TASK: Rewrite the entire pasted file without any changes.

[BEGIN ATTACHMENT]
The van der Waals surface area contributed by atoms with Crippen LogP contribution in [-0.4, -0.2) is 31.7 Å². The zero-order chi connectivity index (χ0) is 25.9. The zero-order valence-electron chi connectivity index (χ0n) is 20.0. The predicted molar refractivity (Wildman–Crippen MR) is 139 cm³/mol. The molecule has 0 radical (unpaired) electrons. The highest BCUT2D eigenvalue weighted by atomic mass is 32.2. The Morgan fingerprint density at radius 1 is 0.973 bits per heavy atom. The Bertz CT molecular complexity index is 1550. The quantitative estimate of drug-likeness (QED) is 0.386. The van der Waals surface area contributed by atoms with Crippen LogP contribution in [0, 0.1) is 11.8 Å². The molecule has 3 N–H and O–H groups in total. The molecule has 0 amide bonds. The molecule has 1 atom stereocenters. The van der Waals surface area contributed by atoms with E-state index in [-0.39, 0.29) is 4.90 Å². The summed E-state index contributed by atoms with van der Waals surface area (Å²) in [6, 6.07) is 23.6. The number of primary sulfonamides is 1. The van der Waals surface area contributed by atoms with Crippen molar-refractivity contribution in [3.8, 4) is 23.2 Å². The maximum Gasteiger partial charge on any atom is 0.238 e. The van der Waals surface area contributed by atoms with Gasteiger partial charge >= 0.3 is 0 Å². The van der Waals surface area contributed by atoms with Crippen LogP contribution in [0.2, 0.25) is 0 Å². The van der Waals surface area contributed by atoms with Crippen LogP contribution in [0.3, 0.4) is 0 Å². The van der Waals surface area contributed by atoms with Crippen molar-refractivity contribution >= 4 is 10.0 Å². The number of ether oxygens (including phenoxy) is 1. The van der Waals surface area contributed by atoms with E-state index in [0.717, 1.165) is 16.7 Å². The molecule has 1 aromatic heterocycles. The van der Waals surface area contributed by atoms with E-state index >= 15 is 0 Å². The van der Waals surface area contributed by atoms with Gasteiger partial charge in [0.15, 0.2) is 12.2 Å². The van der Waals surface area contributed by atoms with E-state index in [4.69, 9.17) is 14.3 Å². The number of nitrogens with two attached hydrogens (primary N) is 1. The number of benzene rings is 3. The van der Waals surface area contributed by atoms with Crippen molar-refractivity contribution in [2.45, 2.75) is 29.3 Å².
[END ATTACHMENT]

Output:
The van der Waals surface area contributed by atoms with Crippen LogP contribution in [-0.4, -0.2) is 31.7 Å². The zero-order chi connectivity index (χ0) is 25.9. The zero-order valence-electron chi connectivity index (χ0n) is 20.0. The predicted molar refractivity (Wildman–Crippen MR) is 139 cm³/mol. The molecule has 0 radical (unpaired) electrons. The highest BCUT2D eigenvalue weighted by atomic mass is 32.2. The Morgan fingerprint density at radius 1 is 0.973 bits per heavy atom. The Bertz CT molecular complexity index is 1550. The quantitative estimate of drug-likeness (QED) is 0.386. The van der Waals surface area contributed by atoms with Crippen LogP contribution in [0, 0.1) is 11.8 Å². The molecule has 3 N–H and O–H groups in total. The molecule has 0 amide bonds. The molecule has 1 atom stereocenters. The van der Waals surface area contributed by atoms with E-state index in [-0.39, 0.29) is 4.90 Å². The summed E-state index contributed by atoms with van der Waals surface area (Å²) in [6, 6.07) is 23.6. The number of primary sulfonamides is 1. The van der Waals surface area contributed by atoms with Crippen molar-refractivity contribution in [3.8, 4) is 23.2 Å². The maximum Gasteiger partial charge on any atom is 0.238 e. The van der Waals surface area contributed by atoms with Gasteiger partial charge >= 0.3 is 0 Å². The van der Waals surface area contributed by atoms with Crippen LogP contribution in [0.2, 0.25) is 0 Å². The van der Waals surface area contributed by atoms with Crippen LogP contribution in [0.3, 0.4) is 0 Å². The van der Waals surface area contributed by atoms with Crippen molar-refractivity contribution >= 4 is 10.0 Å². The number of ether oxygens (including phenoxy) is 1. The van der Waals surface area contributed by atoms with E-state index in [0.717, 1.165) is 16.7 Å². The molecule has 1 aromatic heterocycles. The van der Waals surface area contributed by atoms with E-state index >= 15 is 0 Å². The van der Waals surface area contributed by atoms with Gasteiger partial charge in [0.15, 0.2) is 12.2 Å². The van der Waals surface area contributed by atoms with E-state index in [4.69, 9.17) is 14.3 Å². The number of nitrogens with two attached hydrogens (primary N) is 1. The number of benzene rings is 3. The van der Waals surface area contributed by atoms with Crippen molar-refractivity contribution in [2.45, 2.75) is 29.3 Å².